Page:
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Funded Studies

N-Acetylcysteine CSF Levels and Biomarkers in a Pre-clinical Model of PD

N-Acetylcysteine (NAC) is an orally absorbed compound that supports neuronal synthesis of glutathione, a key neuronal antioxidant.  Our objective here is to establish the blood and cerebrospinal levels of NAC in mouse that correlate with changes in neuronal glutathione content in mouse brain. This will serve to establish target human blood and  cerebrospinal levels in a subsequent clinical trial to determine if NAC can slow progression of PD.
Project Description:
The studies will use a mouse strain in which there is impaired neuronal uptake of cysteine resulting in reduced neuronal glutathione content.  NAC has been shown to restore normal neuronal glutathione levels in this mouse strain.  In the present studies, the mice will be given NAC at several test doses.  The brains will then be harvested and analyzed for neuronal glutathione content. In addition, samples of cerebrospinal fluid (CSF) and blood will be for measurements of NAC and thiol intermediates.  Our aim is to establish the blood and CSF concentrations of NAC that correlate with normalized neuronal glutathione content.  Parallel studies will be conducted in mice treated with NACA or glutathione itself, since these thiol compounds may also influence neuronal glutathione content.
Relevance to Diagnosis/Treatment of Parkinson’s Disease:
It has long been recognized that reduced neuronal glutathione is an early and characteristic hallmark of PD, and that reductions in glutathione lead to death of dopaminergic and other neurons.  However, direct repletion of glutathione levels has not previously been studied as an approach to slowing PD progression.  NAC can restore glutathione levels in mice, but it is difficult to estimate the dose of NAC required to obtain this same effect in humans.  The studies proposed will identify biomarkers that can be used to guide NAC dosing in a clinical trial of NAC in PD.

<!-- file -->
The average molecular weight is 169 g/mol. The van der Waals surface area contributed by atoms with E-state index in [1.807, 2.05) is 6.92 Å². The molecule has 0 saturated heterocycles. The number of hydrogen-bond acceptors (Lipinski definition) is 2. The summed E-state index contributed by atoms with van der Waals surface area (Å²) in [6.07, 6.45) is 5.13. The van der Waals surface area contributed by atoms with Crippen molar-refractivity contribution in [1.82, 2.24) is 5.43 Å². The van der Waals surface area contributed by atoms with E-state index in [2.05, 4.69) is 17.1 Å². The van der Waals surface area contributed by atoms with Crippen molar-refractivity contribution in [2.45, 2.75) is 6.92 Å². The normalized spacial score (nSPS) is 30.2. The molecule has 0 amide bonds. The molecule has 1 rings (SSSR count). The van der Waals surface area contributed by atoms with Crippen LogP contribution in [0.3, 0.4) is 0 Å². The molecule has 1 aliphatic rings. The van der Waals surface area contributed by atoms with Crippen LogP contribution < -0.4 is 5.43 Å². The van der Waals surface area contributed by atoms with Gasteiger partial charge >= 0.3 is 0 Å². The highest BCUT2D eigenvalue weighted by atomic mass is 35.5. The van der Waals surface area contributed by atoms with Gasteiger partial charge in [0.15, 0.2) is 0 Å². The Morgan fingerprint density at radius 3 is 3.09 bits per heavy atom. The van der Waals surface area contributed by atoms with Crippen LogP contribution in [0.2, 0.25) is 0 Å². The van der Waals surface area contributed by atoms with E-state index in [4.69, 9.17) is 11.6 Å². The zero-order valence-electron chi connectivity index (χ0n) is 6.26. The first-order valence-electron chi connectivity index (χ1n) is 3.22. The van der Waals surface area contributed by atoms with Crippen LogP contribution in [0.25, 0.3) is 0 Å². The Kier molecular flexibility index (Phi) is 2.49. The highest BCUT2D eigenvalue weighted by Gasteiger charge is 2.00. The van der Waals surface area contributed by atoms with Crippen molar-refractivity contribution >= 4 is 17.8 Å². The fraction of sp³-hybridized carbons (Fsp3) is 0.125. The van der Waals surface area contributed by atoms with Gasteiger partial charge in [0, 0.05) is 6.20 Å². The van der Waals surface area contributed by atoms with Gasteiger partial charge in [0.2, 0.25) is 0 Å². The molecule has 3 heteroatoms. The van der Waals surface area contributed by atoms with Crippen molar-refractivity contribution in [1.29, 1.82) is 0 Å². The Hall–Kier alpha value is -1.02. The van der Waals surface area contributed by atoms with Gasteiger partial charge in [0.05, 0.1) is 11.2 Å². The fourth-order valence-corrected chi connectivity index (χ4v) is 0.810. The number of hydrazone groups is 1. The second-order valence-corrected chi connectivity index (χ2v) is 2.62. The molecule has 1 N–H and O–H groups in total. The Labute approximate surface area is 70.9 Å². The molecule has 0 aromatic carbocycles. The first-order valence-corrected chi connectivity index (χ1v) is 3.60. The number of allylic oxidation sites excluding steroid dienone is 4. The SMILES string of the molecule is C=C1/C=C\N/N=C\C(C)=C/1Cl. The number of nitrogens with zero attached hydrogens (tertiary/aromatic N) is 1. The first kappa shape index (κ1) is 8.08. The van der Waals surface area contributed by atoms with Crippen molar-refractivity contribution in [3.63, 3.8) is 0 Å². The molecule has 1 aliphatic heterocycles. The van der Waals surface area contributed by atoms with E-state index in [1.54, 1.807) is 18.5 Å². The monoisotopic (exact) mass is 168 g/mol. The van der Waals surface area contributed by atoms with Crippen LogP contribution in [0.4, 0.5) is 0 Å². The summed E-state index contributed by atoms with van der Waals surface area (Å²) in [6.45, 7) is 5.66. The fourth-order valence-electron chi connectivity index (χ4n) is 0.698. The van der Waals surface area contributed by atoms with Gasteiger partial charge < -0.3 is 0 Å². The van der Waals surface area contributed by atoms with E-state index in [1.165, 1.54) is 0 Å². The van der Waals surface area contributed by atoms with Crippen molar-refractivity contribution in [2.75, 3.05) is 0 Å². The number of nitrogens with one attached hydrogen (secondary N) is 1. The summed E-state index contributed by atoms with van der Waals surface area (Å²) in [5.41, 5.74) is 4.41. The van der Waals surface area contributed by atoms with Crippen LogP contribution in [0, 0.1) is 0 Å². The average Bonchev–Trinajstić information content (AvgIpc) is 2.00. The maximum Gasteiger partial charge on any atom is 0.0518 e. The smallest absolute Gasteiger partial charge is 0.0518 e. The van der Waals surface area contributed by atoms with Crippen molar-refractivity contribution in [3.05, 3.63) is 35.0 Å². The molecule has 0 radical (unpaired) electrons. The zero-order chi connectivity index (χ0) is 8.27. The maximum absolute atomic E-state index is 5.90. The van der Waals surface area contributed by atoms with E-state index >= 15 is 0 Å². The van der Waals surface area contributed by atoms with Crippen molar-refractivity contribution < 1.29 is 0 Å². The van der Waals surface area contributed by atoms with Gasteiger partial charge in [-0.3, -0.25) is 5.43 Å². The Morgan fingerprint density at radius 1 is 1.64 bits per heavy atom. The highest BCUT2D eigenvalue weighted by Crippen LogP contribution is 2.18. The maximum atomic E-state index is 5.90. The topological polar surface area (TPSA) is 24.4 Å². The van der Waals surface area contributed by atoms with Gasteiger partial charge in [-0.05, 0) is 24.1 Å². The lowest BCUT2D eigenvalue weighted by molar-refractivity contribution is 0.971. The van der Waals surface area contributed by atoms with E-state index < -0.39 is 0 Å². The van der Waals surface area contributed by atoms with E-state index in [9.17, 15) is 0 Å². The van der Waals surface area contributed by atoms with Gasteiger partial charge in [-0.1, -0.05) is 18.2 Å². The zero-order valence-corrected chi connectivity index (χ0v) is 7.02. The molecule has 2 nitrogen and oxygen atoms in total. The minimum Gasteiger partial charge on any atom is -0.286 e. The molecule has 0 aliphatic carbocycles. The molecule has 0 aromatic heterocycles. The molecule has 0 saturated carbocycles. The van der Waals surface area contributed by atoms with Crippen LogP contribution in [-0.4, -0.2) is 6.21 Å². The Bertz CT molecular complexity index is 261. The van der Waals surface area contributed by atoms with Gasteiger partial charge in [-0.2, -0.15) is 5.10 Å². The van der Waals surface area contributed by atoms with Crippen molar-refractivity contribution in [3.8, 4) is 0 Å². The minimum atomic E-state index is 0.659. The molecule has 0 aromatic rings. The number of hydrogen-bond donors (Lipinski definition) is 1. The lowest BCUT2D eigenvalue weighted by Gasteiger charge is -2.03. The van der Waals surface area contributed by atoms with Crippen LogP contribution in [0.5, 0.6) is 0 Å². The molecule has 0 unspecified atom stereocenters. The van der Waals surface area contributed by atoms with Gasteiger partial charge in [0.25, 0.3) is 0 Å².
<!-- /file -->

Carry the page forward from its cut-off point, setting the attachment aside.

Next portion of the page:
Anticipated Outcome:
We expect to establish a CSF or blood marker to use in guiding NAC dosing in a clinical trial.  We will at the same time obtain important comparative data on the biological efficacy of exogenous glutathione and NACA in the same experimental model. 

Final Outcome

Neuronal death in PD is preceded by oxidative stress and neuronal glutathione (GSH) depletion. Accordingly, the use of N-acetyl cysteine (NAC) and other thiol antioxidants has been proposed as a disease modifying therapy. However, there is a lack of information about thiol drug penetrance into the brain and the doses required to influence neuronal GSH content in humans. Here we aimed to establish the minimal doses of three thiol agents—NAC, N-acetyl cysteine amide (NACA), and GSH itself—that normalize GSH content in neurons of the EAAC1-/- mouse (a strain with chronically reduced neuronal GSH content). In order to provide a clinically accessible measure to guide human dosing, we aimed in addition to use CSF from mice treated with these agents to identify CSF metabolite levels or other biomarkers that correlate with neuronal GSH normalization. Studies accomplished to date have established sensitive methods for measuring both neuronal GSH content and neuronal antioxidant capacity in mouse brain in situ. NAC at a dose of 7.5 mg/kg or higher (by i.p. delivery) were found to normalize GSH content and antioxidant capacity in EAAC1-/- mouse neurons. Full dose response curves for NACA and GSH are pending. Studies have not identified CSF biomarkers suitable for predicting drug efficacy. Ongoing studies are refining the CSF analyses and the time points of CSF collection.

Publication Based on MJFF Funding:
Berman AE, Chan WY, Brennan AM, Adler BL, Swanson RA, N-Acetylcysteine Prevents Loss of Dopaminergic Neurons in the EAAC1-/- Mouse. In press, Ann Neurology.


  • Raymond A. Swanson, MD

    San Francisco, CA United States

  • Graham A. Glass, MD

    San Francisco, CA United States

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